Meanwhile, Congressman Grijalva saw the debate from another perspective. For example, he questioned the Board´s austerity measures, rejected any proposal for the government of Puerto Rico to pay the public debt while there is no economic growth and advocated for the transformation of the power grid aiming at renewable energy.
"No fiscal plan should prioritize debt payments over the health and welfare of the Puerto Rican people. At a minimum, there should not be any debt repayment until there is sustained positive economic growth," Grijalva said in a letter sent on April to the president of the Board, José Carrión III.
Due to pressure from the House Democratic majority, José Enrique “Quiquito” Meléndez, New Progressive Party (PNP) representative, stated that the Board was "the big loser" of last week's election. Meléndez is confident that Democrats will summon the Board to request "less expensive mechanisms that guarantee payment to bondholders."
Although affiliated with the Republicans, Melendez - a critic of President Trump - was also optimistic that Democrats will fulfill their promise to investigate the federal response to the emergency caused by Hurricane María in Puerto Rico, estimated to have caused 2,975 deaths.
"People have said so much about Puerto Rico that they will have to comply somehow," said Jeffrey Farrow, who was co-chairman of the White House Task Force on the island during the administration of Democrat Bill Clinton and now advises pro-statehood groups.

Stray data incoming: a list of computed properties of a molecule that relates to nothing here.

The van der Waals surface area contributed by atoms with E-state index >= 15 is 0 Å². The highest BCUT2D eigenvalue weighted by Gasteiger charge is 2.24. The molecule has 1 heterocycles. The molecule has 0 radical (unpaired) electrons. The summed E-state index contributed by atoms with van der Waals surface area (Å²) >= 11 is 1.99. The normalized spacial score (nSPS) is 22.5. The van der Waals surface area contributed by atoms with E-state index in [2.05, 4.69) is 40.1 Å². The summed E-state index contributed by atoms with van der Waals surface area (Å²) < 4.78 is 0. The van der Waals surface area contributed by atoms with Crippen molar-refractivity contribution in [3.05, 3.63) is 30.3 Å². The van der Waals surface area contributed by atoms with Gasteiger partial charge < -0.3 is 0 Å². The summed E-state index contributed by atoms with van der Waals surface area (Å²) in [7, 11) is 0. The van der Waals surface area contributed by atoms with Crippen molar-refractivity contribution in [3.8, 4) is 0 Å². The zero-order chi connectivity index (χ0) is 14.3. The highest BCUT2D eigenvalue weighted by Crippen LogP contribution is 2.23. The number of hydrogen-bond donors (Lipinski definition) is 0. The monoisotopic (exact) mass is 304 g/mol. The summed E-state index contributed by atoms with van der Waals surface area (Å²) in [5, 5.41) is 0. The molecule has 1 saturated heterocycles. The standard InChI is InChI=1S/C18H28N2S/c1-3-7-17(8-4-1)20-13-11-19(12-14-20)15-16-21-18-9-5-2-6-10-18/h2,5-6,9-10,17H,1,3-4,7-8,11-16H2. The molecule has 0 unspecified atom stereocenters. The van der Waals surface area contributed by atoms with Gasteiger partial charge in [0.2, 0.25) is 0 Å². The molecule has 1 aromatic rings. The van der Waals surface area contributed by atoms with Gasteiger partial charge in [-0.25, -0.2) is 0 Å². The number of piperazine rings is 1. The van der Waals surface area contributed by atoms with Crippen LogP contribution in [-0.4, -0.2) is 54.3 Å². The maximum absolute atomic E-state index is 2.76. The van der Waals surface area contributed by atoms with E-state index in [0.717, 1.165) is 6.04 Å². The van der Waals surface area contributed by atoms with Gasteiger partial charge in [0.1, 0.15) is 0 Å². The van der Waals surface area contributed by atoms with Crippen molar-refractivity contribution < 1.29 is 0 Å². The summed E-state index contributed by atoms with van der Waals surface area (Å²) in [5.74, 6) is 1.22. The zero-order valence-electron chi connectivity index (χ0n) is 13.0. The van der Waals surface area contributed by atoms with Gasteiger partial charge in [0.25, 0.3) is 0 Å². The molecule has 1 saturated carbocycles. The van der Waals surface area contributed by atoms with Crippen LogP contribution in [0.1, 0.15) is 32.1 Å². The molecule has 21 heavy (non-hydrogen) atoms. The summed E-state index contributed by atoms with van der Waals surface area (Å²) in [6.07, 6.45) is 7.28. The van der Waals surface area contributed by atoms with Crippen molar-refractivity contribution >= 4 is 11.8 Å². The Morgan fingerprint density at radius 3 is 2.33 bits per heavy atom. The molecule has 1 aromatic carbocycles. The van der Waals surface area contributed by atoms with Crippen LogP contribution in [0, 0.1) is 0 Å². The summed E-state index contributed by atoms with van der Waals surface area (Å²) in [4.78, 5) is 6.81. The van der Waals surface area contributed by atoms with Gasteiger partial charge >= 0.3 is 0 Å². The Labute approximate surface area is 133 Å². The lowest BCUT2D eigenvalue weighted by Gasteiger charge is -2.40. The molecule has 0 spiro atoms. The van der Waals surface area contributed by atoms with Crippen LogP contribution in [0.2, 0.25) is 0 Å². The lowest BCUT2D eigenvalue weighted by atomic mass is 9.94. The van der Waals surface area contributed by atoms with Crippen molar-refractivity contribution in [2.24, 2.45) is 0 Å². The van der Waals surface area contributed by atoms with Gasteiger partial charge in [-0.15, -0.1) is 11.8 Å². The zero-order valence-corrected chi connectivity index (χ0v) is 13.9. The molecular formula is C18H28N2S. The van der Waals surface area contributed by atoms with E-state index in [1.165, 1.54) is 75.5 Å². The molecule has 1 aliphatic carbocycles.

Democrats indicated that, in addition to thoroughly examine the federal response to Hurricane María, they will demand information from the White House on President Trump's sheets and will defend special counsel Robert Mueler´s investigation on the interference of Russia in the 2016 elections, among other things. More liberal Democrat voices, in addition, would like to start an impeachment process against Trump.
The President has already warned that he will answer by using the offices of the Executive branch to investigate Democrats.
When thinking about the Puerto Rican agenda, Eduardo Bhatia, spokesman of the Senate Popular Democratic Party (PPD), fears that the investigations of the House Democrats and Trump's attitudes will generate "the greatest confrontation" in Washington since the Watergate era, and a legislative stop.
Bhatia is also concerned about the discomfort Democrats may have due to the little solidarity they had from Commissioner González and Governor Rosselló when, when questioning in Congress the slow and inefficient federal response to the disaster caused by Hurricane María.
However, González said in San Juan last week that she has good relations with the Democrats, and that she will work closely with Republican senator Marco Rubio and possibly Rick Scott if the Florida governor's advantage in the race against Democratic Senator Bill Nelson is confirmed.
Javier Llano, Oldaker group lobbyist and representative of the insurance company MCS, thinks that with a Democrat House and a Republican Senate, it is necessary to focus on consensus projects more than ever.
Both President Trump and potential Speaker Nancy Pelosi have highlighted the possibility of legislating an infrastructure investment plan, which would have an effect on the island.
Llano said that the agenda should be well coordinated and focused on projects that benefit the economy of Puerto Rico, because "otherwise we will lose two more years in a divided Congress."